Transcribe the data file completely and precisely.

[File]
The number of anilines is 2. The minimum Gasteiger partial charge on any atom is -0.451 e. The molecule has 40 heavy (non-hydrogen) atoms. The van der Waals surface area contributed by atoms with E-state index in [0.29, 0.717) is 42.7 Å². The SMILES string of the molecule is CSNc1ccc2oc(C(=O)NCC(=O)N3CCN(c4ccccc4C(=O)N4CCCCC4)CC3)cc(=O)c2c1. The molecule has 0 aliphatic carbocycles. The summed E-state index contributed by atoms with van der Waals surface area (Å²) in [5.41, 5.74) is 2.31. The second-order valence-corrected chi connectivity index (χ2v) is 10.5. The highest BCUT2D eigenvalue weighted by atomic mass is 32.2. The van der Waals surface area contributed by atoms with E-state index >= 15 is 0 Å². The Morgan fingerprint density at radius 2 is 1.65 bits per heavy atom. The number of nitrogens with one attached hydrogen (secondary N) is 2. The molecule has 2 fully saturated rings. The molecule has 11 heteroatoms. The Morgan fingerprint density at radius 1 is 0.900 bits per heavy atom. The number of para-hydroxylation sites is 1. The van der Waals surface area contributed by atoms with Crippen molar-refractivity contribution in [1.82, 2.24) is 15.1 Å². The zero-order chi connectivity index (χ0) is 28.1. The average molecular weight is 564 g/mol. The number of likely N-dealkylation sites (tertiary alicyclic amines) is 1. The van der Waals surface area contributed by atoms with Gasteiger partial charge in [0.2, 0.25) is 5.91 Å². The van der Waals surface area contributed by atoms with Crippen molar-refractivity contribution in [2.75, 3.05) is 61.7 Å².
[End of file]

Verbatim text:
The number of anilines is 2. The minimum Gasteiger partial charge on any atom is -0.451 e. The molecule has 40 heavy (non-hydrogen) atoms. The van der Waals surface area contributed by atoms with E-state index in [0.29, 0.717) is 42.7 Å². The SMILES string of the molecule is CSNc1ccc2oc(C(=O)NCC(=O)N3CCN(c4ccccc4C(=O)N4CCCCC4)CC3)cc(=O)c2c1. The molecule has 0 aliphatic carbocycles. The summed E-state index contributed by atoms with van der Waals surface area (Å²) in [5.41, 5.74) is 2.31. The second-order valence-corrected chi connectivity index (χ2v) is 10.5. The highest BCUT2D eigenvalue weighted by atomic mass is 32.2. The van der Waals surface area contributed by atoms with E-state index >= 15 is 0 Å². The Morgan fingerprint density at radius 2 is 1.65 bits per heavy atom. The number of nitrogens with one attached hydrogen (secondary N) is 2. The molecule has 2 fully saturated rings. The molecule has 11 heteroatoms. The Morgan fingerprint density at radius 1 is 0.900 bits per heavy atom. The number of para-hydroxylation sites is 1. The van der Waals surface area contributed by atoms with Crippen molar-refractivity contribution in [1.82, 2.24) is 15.1 Å². The zero-order chi connectivity index (χ0) is 28.1. The average molecular weight is 564 g/mol. The number of likely N-dealkylation sites (tertiary alicyclic amines) is 1. The van der Waals surface area contributed by atoms with Gasteiger partial charge in [0.2, 0.25) is 5.91 Å². The van der Waals surface area contributed by atoms with Crippen molar-refractivity contribution in [2.75, 3.05) is 61.7 Å².